Analyzing J. G. Ballard's "The Intensive Care Unit" and His Prophetic Vision
Among the science fiction and speculative fiction writers of the twentieth century, a few names stand out as potential candidates for the most prophetic authors in the genre. William Gibson popularized the term 'cyberspace' and introduced the concept of the Matrix, while John Brunner's Stand on Zanzibar accurately predicted various aspects of the early twenty-first century, including population growth rates, Viagra, and videocalls.
Another noteworthy figure is J. G. Ballard (1930-2009), an English writer born in Shanghai, whose childhood experiences in a Japanese prisoner-of-war camp inculcated an outsider's perspective on late twentieth-century Britain when he arrived there in the late 1940s.
Ballard's unique vantage point likely enabled him to see further than his contemporaries, having already glimpsed a world in chaos and constant flux. While William Gibson remarked that the future is already here but unevenly distributed, Ballard's focus lay on the immediate future, exploring how it rapidly evolves from the present moment.
Prophetic Elements in "The Intensive Care Unit"
One of J. G. Ballard's most prophetic and unexpectedly humorous stories is "The Intensive Care Unit." It was published in 1977 and included in his 1982 short-story collection, "Myths of the Near Future," a title that alludes to his concern with the imminent future.
The story is narrated by a doctor living in the near future, where physical contact has become taboo. People are born through a process known as 'AID,' reminiscent of today's in vitro fertilization (IVF) techniques that were in their early stages when Ballard wrote the story. These individuals are raised in creches and never meet their biological parents.
In this world, all contact with others occurs solely through television screens. The screens serve as a means of childcare, education, socialization between partners, and even during sexual encounters, which take place with the individuals in separate homes. Every interaction unfolds on a virtual plane, mediated by cameras and TV screens.
The story's premise resonates with our contemporary reality. What might have seemed vaguely prophetic in 2019, when Skype was occasionally used for catching up with family members in different countries, became eerily prescient a year later.
During 2020 and 2021, and still in some contexts, various aspects of daily life, including schooling, work, and even doctor's appointments (which is how the narrator of "The Intensive Care Unit" meets his wife, Margaret, as she is one of his patients), transitioned to videocalls. In some workplaces, employees overwhelmingly voted to keep departmental meetings online indefinitely.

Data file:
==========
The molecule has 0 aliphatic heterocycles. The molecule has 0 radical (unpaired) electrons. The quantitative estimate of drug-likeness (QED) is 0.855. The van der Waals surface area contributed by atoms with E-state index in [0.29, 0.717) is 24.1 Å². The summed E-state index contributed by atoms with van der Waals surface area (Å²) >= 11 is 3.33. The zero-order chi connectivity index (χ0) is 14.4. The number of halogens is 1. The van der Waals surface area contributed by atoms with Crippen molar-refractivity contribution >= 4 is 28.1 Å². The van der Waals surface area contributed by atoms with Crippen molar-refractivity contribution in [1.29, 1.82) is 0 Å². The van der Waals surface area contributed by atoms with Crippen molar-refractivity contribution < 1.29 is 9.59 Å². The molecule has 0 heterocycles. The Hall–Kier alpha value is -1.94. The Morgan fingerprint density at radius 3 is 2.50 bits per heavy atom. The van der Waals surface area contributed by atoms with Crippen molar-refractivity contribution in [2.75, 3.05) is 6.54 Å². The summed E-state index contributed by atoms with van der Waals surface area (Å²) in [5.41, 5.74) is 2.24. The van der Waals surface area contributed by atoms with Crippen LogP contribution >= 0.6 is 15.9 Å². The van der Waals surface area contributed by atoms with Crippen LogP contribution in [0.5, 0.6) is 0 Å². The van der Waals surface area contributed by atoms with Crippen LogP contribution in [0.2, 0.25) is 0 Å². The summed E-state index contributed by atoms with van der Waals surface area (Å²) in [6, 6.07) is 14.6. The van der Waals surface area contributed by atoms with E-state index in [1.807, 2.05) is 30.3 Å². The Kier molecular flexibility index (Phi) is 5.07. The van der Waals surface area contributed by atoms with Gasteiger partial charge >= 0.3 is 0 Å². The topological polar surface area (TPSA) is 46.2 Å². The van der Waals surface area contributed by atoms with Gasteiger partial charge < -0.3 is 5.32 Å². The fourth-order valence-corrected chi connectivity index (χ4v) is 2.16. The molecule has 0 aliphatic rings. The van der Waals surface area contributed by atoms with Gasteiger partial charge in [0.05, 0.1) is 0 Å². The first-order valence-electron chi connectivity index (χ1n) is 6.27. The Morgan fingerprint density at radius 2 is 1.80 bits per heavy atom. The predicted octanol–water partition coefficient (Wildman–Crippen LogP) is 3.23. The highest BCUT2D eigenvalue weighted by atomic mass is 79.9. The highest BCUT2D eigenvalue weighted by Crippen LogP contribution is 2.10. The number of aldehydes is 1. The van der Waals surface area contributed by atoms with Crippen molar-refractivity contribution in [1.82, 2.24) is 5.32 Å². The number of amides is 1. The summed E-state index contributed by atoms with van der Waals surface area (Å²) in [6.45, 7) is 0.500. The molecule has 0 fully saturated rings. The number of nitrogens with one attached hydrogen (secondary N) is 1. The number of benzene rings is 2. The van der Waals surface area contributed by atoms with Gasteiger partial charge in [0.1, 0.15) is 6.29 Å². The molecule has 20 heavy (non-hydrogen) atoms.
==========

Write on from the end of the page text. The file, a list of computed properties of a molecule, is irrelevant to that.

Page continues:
Moreover, an increasing number of young people have shifted their intimate encounters to online platforms, opting for virtual interactions instead of physical presence. Ballard's story envisions a world where this becomes the permanent norm.
The Story's Themes and Symbolism
"The Intensive Care Unit" begins and ends in the present tense, with Ballard's narrator, often a doctor in his stories, describing the catastrophic outcome of meeting his family in person for the first time. The result is a brutal showdown between the couple's son, David, and their daughter, Karen, against their parents. The physical proximity triggers an impulsive outbreak of psychopathic violence.
Ballard suggests that in a culture conditioned to view physical contact as taboo, being in close proximity with others, even one's own loved ones, leads to uncontrollable acts of violence. The story's title, a play on the term 'intensive care unit' found in hospitals, highlights the damaged family as a metaphorical intensive care unit within society. The narrator, a doctor, emphasizes the profound love within his family while simultaneously illustrating the chaos that erupts when they violate societal guidelines by physically being in the same space.
Ballard's underlying message in "The Intensive Care Unit" is that television, the primary theme of the story (though he couldn't have predicted the worldwide web), desensitizes us to an illusory version of reality. It creates a simulation or simulacrum, as Jean Baudrillard would describe it. When the narrator first encounters Margaret in person, he is struck by the imperfections of her skin compared to the idealized image he had seen countless times on television, where camera angles and makeup had enhanced her appearance.
The narrator reflects that on the television screen, there are no body odors, strained breathing, pupil contractions, facial reflexes, distrust, or insecurity. He suggests that empathy and compassion thrive at a distance, but when that distance collapses, violence ensues.
One wonders if the outbursts of energy seen during various protests in the "lockdown years," accompanied by orgiastic displays of violence and vandalism, stemmed from a similar psychopathology explored in Ballard's story.
It is worth noting that while many critics contend that Ballard's later works, produced in the last decade of his life, display a more humorous tone than his earlier writings, "The Intensive Care Unit" demonstrates that even in mid-career, Ballard possessed an arch sense of humor. His description of the wedding night as a triumph of the director's art, with Margaret located thirty miles away in a different room, and the narrator courting her through a series of bold zooms, stands as one of his wittiest moments, employing his characteristic detached, deadpan style to comedic effect.